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Phytolacca americana

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Phytolacca americana, the American pokeweed or simply pokeweed, is a herbaceous perennial plant in the pokeweed family Phytolaccaceae growing up to 8 ft (2.4m) in height. It is native to the eastern United States and has significant toxicity.

It has simple leaves on green to red or purplish stems and a large white taproot. The flowers are green to white, followed by purple to almost black berries which are a food source for songbirds such as gray catbird, northern mockingbird, northern cardinal, and brown thrasher, as well as other birds and some small animals (i.e., to species that are unaffected by its mammalian toxins).

Pokeweed is native to eastern North America, the Midwest, and the Gulf Coast, with more scattered populations in the far West. It is also naturalized in parts of Europe and Asia. It is considered a major pest species by farmers.Template:Citation needed lead Additionally, pokeweed poses a danger to human and animal populations via poisoning; with toxicity levels increasing as the plant matures, and poisonous fruit. This very poisonous purple-red ripe fruit poses danger to children and animals who may want to taste it. Even so, it is used as an ornamental in horticulture, and it provokes interest for the variety of its natural products (toxins and other classes), for its ecological role, its historical role in traditional medicine, and for some utility in biomedical research (e.g., in studies of pokeweed mitogen). In the wild, it is easily found growing in pastures, recently cleared areas, and woodland openings, edge habitats such as along fencerows, and in waste places.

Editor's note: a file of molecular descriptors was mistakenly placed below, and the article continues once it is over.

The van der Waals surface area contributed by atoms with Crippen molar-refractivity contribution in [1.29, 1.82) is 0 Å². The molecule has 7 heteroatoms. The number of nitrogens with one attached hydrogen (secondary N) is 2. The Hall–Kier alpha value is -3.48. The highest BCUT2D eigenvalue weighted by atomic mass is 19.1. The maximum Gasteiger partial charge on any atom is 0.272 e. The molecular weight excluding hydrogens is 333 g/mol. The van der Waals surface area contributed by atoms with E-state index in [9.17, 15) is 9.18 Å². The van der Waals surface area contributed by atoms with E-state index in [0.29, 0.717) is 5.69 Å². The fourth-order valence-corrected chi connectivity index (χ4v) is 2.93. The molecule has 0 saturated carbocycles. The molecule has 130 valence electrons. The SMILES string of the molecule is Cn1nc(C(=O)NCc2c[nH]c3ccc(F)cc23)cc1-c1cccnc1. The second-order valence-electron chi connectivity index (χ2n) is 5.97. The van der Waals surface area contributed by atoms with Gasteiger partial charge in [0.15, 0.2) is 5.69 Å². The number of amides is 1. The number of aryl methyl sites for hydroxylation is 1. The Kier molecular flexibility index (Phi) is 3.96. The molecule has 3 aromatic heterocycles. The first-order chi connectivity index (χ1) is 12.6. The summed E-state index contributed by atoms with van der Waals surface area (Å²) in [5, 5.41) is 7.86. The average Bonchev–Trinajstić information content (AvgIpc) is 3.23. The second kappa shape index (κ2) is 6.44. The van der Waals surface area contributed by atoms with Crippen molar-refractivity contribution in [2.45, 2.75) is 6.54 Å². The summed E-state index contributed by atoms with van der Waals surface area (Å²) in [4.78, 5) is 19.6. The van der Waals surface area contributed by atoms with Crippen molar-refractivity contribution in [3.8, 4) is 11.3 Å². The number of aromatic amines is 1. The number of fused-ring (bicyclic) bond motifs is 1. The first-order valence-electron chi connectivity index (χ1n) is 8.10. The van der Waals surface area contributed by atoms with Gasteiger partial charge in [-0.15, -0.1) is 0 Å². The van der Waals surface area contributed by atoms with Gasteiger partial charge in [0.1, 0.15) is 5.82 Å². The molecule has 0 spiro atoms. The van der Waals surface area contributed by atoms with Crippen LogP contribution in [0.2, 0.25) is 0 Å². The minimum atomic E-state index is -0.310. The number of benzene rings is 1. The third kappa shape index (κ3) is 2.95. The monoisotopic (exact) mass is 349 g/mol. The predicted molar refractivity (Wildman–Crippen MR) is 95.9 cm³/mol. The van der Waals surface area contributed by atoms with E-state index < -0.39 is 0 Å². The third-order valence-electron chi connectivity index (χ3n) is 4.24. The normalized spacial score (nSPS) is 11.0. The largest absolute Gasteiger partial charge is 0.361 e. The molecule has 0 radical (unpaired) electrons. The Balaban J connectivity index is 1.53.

General description

Pokeweed berries
Mature Pokeweed.jpg

Pokeweed is a member of the Phytolaccaceae, or broader pokeweed family, and is a native herbaceous perennial plant,<ref name=Owen88/> that is large, growing up to Template:Convert in height.<ref name=Owen88/> One to several branches grow from the crown of a thick, white, fleshy taproot, each a "stout, smooth, green to somewhat purplish stem;" with simple, entire leaves with long petioles alternately arranged along the stem.<ref name=Owen88/>

Pokeweeds reproduce only by their seeds (large glossy black, and lens-shaped), contained in a fleshy, 10-celled, purple-to-near-black berry with crimson juice. The flowers are perfect, radially symmetric, white or green, with 4-5 sepals and no petals. The flowers develop in elongated clusters termed racemes.<ref name=Owen88/><ref>The flower have 10 stamens and a 10-cell pistil, that gives rise to the 10-celled berry</ref> The seeds have a long viability and can germinate after many years in the soil.

Birds are unaffected by the natural chemicals contained in the berries (see below),<ref name=Owen88/> and eat them, dispersing the seeds. Seed are also found in commercial seed (e.g., vegetable seed packets).<ref name=Owen88/> The berries are reported to be a good food source for songbirds and other bird species and small animals unaffected by its toxins.<ref name=MatthewsGOV87>Nancy L. Matthews, 1987, "Appendix F: Habitat Assessment Manual," in Report: Anne Arundel Co., Offc. Planning and Zoning, Environmental and Special Projects Div., to Office of Coastal Resources Management, NOAA and State of Maryland Chesapeake Bay Critical Area Commission, August 1987, 9 pages, passim see [1], accessed 2 May 2015.</ref> Distribution via birds is thought to account for the appearance of "single, isolated plants" in areas that had otherwise not been populated by pokeweed.<ref name=Owen88/>